A lot of naysayers said the recent (ongoing) DDoS attacks wouldn’t achieve anything. Let’s have a status update. 4chan is directly or indrectly responsible for the following:
1) ACS:Law completely imploded and caused major publicity. Their site is still offline and according to posters in Slyck’s forum thread, they’re not responding to phone calls and emails are bouncing. No one’s yet had any letters dated after the major news got hold of the story. At the start of the DDoS and before the leak, Andrew Crossley stated that it was “business as usual” for them. This is looking less and less likely now. It looks like 4chan fought the ACS:Law and the 4chan won. Alternately, maybe Andrew Crossley’s train is late and he’s stuck queueing for coffee.
2) Gallant Macmillan’s site has been down for three days and they yesterday had their request for more IP=>name/address lookups adjourned until January, i.e. they have a 3 month gap in their income, mostly because of the publicity generated in 1). More on that story later. It seems unlikely that any lawyers are going to manage to get hold of any of these court orders until this has been resolved.
3) Ministry of Sound, who is funding intimidation of alleged filesharers, was offline for two days. The attack is now officially over, I think (but I could be wrong), and MoS has been up and down this evening. In this time they’ve been unable to sell any music online. They are evidently feeling something because they had to start censoring their Facebook page when people started posting the reason their main site was down. An interesting and inadvisable display of weakness there, they are keen to support intimidation but feel it’s against their interests to be seen to be in favour of it. Let’s be clear: their site went down because it was attacked, because MoS is funding the bulk-sending of letters intimidating /alleged/ filesharers into paying an arbitrarily determined compensation value. The fact that MoS’s music is some kind of crime against humanity is merely coincidental.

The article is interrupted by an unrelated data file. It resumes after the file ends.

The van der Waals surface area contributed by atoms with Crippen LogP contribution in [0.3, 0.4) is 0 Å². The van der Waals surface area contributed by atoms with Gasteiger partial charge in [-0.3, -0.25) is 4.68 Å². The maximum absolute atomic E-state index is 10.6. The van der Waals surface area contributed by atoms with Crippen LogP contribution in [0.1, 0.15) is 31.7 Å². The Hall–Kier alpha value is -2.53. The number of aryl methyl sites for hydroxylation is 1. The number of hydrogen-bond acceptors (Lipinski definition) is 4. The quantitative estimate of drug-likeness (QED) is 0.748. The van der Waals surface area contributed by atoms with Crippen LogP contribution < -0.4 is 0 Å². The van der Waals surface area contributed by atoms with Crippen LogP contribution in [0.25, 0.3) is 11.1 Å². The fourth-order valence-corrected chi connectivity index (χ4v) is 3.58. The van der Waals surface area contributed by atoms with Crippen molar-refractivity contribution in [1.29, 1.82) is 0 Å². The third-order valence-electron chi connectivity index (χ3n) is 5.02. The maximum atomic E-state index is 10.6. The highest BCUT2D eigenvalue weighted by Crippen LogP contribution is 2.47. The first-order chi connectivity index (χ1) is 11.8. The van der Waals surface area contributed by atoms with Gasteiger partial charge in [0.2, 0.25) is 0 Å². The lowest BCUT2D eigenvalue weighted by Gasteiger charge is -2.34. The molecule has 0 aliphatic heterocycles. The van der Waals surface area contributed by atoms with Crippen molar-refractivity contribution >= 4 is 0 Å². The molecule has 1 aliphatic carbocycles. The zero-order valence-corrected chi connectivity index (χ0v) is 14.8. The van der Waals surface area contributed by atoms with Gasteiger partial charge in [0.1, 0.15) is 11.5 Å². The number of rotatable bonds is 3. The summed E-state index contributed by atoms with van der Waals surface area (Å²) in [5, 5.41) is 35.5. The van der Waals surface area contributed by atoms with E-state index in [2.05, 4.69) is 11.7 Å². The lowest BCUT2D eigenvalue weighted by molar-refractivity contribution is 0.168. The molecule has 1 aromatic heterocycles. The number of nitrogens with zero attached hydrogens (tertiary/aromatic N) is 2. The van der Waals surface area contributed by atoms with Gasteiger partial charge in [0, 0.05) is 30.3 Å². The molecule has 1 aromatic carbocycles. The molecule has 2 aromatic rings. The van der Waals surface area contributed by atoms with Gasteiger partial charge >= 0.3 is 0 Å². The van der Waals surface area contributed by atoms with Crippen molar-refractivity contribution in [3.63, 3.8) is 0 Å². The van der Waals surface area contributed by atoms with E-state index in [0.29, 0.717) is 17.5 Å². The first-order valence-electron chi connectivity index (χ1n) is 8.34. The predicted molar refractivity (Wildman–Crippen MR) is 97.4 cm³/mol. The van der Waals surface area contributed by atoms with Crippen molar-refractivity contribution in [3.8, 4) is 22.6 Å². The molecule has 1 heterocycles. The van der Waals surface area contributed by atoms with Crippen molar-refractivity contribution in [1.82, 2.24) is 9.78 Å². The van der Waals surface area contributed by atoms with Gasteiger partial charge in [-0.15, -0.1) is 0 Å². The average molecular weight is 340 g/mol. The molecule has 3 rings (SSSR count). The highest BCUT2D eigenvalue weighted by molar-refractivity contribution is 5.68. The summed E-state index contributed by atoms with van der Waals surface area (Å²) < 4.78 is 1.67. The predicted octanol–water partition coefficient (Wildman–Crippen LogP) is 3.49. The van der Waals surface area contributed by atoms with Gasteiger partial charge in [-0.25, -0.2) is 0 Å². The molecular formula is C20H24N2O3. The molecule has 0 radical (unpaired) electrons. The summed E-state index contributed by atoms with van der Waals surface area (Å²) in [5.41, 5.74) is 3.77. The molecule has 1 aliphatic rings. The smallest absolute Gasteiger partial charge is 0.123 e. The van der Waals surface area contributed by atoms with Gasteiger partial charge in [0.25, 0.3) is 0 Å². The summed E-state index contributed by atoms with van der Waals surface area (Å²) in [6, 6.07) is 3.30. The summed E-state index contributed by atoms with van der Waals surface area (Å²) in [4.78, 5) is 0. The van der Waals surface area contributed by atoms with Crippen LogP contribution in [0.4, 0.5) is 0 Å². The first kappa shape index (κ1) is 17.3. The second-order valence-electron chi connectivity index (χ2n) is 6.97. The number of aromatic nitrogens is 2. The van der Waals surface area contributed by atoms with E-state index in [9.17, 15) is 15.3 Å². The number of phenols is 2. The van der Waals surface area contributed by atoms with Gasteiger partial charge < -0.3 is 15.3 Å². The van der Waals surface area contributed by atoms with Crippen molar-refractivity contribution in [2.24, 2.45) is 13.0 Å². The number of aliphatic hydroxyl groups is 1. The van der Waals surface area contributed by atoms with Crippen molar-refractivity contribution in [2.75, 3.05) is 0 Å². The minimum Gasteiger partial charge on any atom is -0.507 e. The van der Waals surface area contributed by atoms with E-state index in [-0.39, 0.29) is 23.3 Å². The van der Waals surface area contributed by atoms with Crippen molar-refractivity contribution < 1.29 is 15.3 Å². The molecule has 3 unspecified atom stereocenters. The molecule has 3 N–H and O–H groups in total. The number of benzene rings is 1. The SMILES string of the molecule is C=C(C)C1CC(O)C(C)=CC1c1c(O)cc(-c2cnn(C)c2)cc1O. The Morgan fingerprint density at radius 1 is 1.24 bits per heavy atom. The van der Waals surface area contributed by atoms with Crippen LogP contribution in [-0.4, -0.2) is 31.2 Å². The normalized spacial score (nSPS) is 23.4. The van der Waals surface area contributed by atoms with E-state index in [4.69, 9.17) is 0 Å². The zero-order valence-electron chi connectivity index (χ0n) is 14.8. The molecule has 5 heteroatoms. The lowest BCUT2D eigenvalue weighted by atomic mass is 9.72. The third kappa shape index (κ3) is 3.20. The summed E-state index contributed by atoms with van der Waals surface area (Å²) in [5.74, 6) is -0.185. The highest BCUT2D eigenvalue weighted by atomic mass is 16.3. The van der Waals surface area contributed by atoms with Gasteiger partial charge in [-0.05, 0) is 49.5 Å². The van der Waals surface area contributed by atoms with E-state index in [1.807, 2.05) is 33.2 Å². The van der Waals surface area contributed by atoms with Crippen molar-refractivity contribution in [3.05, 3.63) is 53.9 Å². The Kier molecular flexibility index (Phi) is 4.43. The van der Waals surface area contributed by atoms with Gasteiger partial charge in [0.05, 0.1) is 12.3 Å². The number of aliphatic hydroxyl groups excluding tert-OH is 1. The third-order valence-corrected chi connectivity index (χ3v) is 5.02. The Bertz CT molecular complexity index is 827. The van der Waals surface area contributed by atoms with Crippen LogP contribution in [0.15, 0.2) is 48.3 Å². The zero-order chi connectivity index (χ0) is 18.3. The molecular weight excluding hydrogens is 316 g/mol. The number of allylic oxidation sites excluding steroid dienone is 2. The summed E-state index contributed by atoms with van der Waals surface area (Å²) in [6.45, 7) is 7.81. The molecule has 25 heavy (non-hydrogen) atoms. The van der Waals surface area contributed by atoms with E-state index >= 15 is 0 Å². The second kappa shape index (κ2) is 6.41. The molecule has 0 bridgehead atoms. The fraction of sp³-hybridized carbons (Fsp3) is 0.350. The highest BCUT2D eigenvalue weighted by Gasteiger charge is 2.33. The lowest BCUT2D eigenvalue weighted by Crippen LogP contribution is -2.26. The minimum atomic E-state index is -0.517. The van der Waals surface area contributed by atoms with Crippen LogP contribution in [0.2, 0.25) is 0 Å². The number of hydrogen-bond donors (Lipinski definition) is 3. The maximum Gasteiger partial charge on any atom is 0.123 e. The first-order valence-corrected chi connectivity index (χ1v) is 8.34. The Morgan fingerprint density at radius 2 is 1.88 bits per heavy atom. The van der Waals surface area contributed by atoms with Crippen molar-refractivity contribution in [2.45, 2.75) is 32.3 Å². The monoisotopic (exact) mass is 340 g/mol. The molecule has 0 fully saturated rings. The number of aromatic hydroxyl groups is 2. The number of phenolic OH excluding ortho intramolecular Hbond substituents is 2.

4) Lots of other firms have had to suffer the costs (computational, bandwidth, reputation, etc) of being targeted in a DDoS at negligable relative cost to each attacker.
Pretty impressive if you ask me.